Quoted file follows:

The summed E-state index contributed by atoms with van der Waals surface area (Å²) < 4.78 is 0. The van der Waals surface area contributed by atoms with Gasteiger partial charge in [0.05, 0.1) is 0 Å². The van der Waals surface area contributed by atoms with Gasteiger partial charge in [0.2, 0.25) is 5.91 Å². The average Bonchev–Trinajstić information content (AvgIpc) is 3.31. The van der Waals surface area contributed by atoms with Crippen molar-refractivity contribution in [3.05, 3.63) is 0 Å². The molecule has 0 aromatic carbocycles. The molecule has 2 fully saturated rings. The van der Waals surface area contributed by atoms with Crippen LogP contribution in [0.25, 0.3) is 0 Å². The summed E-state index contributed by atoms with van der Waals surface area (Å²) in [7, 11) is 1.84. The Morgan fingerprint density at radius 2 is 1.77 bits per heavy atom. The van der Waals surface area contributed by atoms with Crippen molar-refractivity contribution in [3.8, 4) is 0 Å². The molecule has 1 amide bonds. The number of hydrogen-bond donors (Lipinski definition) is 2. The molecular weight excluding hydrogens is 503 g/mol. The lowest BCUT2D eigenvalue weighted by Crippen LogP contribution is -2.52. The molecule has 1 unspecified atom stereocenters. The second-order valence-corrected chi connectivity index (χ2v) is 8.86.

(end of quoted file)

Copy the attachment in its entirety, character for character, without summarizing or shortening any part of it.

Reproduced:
The summed E-state index contributed by atoms with van der Waals surface area (Å²) < 4.78 is 0. The van der Waals surface area contributed by atoms with Gasteiger partial charge in [0.05, 0.1) is 0 Å². The van der Waals surface area contributed by atoms with Gasteiger partial charge in [0.2, 0.25) is 5.91 Å². The average Bonchev–Trinajstić information content (AvgIpc) is 3.31. The van der Waals surface area contributed by atoms with Crippen molar-refractivity contribution in [3.05, 3.63) is 0 Å². The molecule has 0 aromatic carbocycles. The molecule has 2 fully saturated rings. The van der Waals surface area contributed by atoms with Crippen LogP contribution in [0.25, 0.3) is 0 Å². The summed E-state index contributed by atoms with van der Waals surface area (Å²) in [7, 11) is 1.84. The Morgan fingerprint density at radius 2 is 1.77 bits per heavy atom. The van der Waals surface area contributed by atoms with Crippen molar-refractivity contribution in [3.8, 4) is 0 Å². The molecule has 1 amide bonds. The number of hydrogen-bond donors (Lipinski definition) is 2. The molecular weight excluding hydrogens is 503 g/mol. The lowest BCUT2D eigenvalue weighted by Crippen LogP contribution is -2.52. The molecule has 1 unspecified atom stereocenters. The second-order valence-corrected chi connectivity index (χ2v) is 8.86.